FIRST ALERT: NOAA adding more saildrones to its fleet to intercept hurricanes
MYRTLE BEACH, S.C. (WMBF) - This year, NOAA is nearly doubling its drone fleet to help when it comes to forecasting hurricanes.
Forecasting hurricanes has come a very long way in recent decades, but there is still much to learn about how these storms form and more importantly, what makes some hurricanes rapidly intensify into major hurricanes.
Matt Womble, the senior director for ocean data program at Saildrone, explained how saildrones will help meteorologists understand this rapid intensification.
“If you’re a resident of the Gulf Coast or resident of any coast, right now in hurricane season you’re liable to one night of listening to your local meteorologist. which we’ll tell you there’s a Category 1 storm out there and you’re still looking to figure out where it’s going to go and what the strength will be. Then the next morning, there will be a definitive direction that it’s going to be a Category 3, Category 4 hurricane making landfall in 48 to 72 hrs. That level of change or level difference makes a big impact that people will respond,” said Womble.
WHAT ARE THEY?
The saildrone is a 23-foot-long unmanned vessel with a 15-foot sail. Attached to these drones are meteorological instruments that measure ocean temperature, air temperature, humidity, air pressure, ocean currents, wave height, salinity and even a camera that live streams video of the storm.
“It’s one thing for someone to hear about Category 4, it’s another thing to see a video stream of what that looks like 500 miles off in the Atlantic Coast and say, ‘Wow that doesn’t look like something I wanna find myself in,’ and there a good social science aspect in what we’re ordered to contribute to,” Womble said.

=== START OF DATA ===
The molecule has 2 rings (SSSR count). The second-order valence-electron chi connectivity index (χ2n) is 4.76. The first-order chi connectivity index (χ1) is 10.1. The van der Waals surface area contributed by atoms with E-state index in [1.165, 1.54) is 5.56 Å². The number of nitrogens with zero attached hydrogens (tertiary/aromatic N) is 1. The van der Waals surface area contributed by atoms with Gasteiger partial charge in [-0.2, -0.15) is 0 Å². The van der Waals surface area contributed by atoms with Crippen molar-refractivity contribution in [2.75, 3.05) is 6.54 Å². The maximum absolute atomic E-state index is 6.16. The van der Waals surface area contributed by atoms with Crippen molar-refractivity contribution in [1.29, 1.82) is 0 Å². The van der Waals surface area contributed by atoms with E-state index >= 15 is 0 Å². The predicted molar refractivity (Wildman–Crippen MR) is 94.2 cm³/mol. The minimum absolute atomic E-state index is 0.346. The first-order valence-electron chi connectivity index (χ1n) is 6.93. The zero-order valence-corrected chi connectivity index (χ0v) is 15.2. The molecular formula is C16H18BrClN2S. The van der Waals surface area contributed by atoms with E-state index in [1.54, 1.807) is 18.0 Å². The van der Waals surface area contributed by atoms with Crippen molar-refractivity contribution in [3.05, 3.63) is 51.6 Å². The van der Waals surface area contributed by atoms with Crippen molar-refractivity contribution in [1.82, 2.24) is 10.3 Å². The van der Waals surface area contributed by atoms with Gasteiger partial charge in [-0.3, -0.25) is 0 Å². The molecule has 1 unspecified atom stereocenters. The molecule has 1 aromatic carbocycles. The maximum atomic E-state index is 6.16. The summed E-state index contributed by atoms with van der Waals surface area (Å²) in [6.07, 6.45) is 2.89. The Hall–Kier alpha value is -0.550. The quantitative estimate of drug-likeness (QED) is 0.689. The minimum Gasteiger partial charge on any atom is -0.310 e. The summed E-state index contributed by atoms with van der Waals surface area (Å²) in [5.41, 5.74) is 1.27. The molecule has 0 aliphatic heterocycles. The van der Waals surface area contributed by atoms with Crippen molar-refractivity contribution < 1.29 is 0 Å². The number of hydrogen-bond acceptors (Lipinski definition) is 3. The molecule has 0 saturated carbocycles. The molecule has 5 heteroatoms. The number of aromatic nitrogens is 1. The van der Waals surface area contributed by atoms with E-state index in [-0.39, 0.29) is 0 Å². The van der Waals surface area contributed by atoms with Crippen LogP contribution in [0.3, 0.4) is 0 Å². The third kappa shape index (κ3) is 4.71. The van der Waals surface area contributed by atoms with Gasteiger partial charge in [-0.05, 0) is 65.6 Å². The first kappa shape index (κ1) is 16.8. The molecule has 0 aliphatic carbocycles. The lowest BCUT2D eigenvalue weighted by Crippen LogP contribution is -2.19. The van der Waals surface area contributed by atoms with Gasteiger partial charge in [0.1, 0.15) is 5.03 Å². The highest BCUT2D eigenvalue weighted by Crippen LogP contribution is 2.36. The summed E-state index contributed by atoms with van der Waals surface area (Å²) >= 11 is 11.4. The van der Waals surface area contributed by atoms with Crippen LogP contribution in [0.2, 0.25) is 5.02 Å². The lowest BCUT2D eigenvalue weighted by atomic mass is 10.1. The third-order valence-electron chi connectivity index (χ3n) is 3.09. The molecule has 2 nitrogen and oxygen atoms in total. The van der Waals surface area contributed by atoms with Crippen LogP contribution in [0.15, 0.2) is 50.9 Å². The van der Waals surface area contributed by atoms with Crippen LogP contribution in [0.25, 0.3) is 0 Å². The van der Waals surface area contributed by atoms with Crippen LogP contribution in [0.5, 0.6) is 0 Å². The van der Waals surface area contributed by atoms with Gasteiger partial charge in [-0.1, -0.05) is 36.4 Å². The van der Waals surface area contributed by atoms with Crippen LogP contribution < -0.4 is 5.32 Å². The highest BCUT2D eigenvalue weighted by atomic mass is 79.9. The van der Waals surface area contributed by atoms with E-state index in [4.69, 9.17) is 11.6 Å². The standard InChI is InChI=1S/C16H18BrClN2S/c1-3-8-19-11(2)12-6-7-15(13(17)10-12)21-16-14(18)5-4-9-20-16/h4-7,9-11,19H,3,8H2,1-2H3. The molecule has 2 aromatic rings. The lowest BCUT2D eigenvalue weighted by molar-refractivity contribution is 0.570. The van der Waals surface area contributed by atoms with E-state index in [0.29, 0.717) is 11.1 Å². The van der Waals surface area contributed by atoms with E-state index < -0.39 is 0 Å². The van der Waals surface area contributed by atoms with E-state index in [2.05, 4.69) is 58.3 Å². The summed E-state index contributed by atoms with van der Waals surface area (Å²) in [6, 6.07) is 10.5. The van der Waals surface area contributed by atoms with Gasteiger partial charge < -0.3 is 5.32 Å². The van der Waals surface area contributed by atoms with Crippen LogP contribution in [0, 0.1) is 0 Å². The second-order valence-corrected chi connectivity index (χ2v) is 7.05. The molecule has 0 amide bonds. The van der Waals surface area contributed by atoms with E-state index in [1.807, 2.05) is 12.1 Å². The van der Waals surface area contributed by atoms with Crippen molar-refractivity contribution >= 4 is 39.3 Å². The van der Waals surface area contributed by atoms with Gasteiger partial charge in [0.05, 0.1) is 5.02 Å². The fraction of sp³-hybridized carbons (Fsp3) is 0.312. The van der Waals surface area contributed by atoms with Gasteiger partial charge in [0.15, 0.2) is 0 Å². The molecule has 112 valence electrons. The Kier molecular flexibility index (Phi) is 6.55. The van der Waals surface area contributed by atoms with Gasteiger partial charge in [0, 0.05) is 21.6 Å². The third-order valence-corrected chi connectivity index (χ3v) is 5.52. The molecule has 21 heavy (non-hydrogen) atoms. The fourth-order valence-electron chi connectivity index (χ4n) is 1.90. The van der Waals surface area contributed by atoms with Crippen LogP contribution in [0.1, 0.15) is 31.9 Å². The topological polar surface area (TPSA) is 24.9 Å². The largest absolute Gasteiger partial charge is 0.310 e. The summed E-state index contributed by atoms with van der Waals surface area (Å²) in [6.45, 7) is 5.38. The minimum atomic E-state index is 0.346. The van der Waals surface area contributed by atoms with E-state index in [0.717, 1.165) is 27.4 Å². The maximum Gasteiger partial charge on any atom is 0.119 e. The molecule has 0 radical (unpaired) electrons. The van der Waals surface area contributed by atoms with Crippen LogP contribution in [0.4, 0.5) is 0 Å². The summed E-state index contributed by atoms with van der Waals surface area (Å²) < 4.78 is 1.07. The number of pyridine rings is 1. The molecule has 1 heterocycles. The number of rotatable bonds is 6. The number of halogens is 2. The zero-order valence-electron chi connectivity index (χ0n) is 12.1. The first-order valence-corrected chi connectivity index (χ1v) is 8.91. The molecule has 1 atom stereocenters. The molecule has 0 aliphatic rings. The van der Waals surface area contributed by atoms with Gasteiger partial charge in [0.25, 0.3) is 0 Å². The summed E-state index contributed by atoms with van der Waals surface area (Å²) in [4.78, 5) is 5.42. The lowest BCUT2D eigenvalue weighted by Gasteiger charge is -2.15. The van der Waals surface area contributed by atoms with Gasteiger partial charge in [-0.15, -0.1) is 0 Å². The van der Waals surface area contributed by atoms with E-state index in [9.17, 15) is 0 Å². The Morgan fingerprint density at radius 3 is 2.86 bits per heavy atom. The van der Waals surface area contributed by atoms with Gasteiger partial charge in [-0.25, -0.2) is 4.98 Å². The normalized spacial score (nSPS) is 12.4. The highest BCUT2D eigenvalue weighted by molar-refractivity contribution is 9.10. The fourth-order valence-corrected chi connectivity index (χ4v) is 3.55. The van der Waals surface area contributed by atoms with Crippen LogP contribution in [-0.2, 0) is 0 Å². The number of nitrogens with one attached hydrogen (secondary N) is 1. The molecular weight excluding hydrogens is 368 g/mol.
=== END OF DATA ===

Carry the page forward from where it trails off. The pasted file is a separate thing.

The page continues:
WHAT WE’VE LEARNED SO FAR
This will be Saildrone’s third year partnering with NOAA during hurricane season, and so far, they’ve had successful missions. They intercepted two hurricanes: Category 4 Hurricane Sam in 2021 and Category 4 Hurricane Fiona in 2022. Womble said they made new discoveries with the data they got back.
“On our intercept with Hurricane Sam in 2021 we detected a sea surface temperature rise moving over the area of the ocean. The expectation is seeing the sea surface temperature decrease and contributing to the surface temperature was how salty the water was and at that time we were noticing the fresh layer of water in the ocean. One of the many discoveries from our saildrones throughout these hurricane missions in an effort to approve forecast,” Womble explained.
With these discoveries being made, more saildrones are being added to NOAA’s fleet.
With more drones, they are going to start pairing drones together in an effort to get multiple vehicles into one storm to measure the different quadrants of each storm.
Womble said he hopes more saildrones mean being able to intercept more storms.
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